The Connected Business of Insurance
July 16, 2015
In the not too distant past, consumers went to independent agents for all of their insurance needs – whether simple or complex – because insurance was often an elusive concept to the man on the street. At the same time, insurance coverage was considered something everyone must have so when insurance-related questions came up, many consumers’ initial instinct was, “I have to talk to my agent.”
Over the past few years, this paradigm has shifted toward consumers being much more willing and able to build an understanding of their needs. This trend is broadly seen across nearly every industry and is accelerating in Insurance. While the trusted relationship with an agent is often still crucial, insurance consumers today are researching, purchasing and interacting with the insurance industry in new ways, and increasingly on their own terms. In working with agencies and end consumers around the industry, we think the shifting behavior of consumers can be summarized in two key ways:
- The Knowledgeable Consumer
This consumer actively researches insurance online and consults their peer network prior to purchasing policies – either online or in person. How can you quickly and effectively service this consumer before they research other options or take their business elsewhere?
- The Always-On Consumer
This consumer wants information anytime, anywhere via any device be it smartphone, tablet or desktop computer. This consumer doesn’t want to stop by your office for an auto ID card or certificate of insurance. How can you give them access to their insurance information when and where they want it?
One thing these two types of consumers have in common is the expectation for instant access to information and we see this expectation playing out in insurance: consumers expect similar servicing from their insurance agent or broker. From an agent’s perspective, providing a mechanism for online service allows for an improved experience by allowing consumers the flexibility to interact you’re your agency when and how they want. And while there may still be a window of opportunity for this to be considered as a differentiator for the agency, the day is approaching where nearly every consumer will expect and demand it of the agency. Consumers that don’t have this immediate accessibility and flexibility will take their business elsewhere. Further, by pushing common transactions online, agencies can free up resources to focus on higher value service interactions with consumers.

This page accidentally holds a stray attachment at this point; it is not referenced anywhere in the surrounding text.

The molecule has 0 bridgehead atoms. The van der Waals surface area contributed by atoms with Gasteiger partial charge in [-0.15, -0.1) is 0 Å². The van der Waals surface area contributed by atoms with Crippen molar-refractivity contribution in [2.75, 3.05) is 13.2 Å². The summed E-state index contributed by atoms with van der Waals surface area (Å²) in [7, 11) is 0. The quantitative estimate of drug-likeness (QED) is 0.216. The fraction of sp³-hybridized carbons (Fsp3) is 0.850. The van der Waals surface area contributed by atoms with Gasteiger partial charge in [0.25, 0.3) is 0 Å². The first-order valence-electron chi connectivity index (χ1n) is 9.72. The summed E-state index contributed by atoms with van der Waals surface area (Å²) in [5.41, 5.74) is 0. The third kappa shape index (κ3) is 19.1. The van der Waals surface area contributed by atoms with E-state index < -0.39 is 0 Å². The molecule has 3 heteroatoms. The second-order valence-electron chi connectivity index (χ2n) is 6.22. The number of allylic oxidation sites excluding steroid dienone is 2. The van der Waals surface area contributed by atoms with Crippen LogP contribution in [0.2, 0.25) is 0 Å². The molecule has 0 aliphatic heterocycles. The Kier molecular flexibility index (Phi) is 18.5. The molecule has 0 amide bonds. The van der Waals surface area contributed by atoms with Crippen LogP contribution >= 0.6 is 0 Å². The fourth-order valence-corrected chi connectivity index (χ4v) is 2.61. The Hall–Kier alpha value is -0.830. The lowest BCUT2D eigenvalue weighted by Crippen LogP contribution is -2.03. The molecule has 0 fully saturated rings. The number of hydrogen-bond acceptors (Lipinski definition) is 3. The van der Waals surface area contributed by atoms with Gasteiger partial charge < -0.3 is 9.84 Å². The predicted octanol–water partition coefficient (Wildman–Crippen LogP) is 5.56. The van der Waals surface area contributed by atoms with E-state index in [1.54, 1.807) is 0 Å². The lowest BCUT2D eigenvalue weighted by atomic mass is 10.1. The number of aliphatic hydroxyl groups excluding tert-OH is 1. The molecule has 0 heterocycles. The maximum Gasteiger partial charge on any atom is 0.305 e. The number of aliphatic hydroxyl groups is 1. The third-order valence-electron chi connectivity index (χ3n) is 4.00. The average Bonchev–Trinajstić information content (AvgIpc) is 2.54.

Of course, as seen across nearly every industry, advanced technology can and should be a key elements of the agency strategy to meet these business objectives and the evolving expectations of insurance consumers. Agencies and brokerages are able to become more productive with relative ease thanks to enhanced data, mobility, better communication, and increased adoption of third-party apps and other tools.
As an agency considers their business strategy, I’ll suggest there are three key considerations when it comes to the role technology solutions can play:
1. Standardize and Dissect Your Data
First, ensure data accuracy within the agency management system and in workflows:
- Standardized Workflows
To the extent it makes sense for your business, workflow consistency can yield real productivity gains and help capture comprehensive and better customer risk and demographic information your agency can use to better market, account round and engage customers. By leveraging standardized workflows, agency owners are ensuring data entry is consistent across an agency – regardless of location. Additionally, standardized workflows reduce the number of workarounds conducted by staff – increasing productivity at the outset and reducing any potential time spent rectifying workarounds at the back-end. The end result will be improved quality and completeness of the underlying data.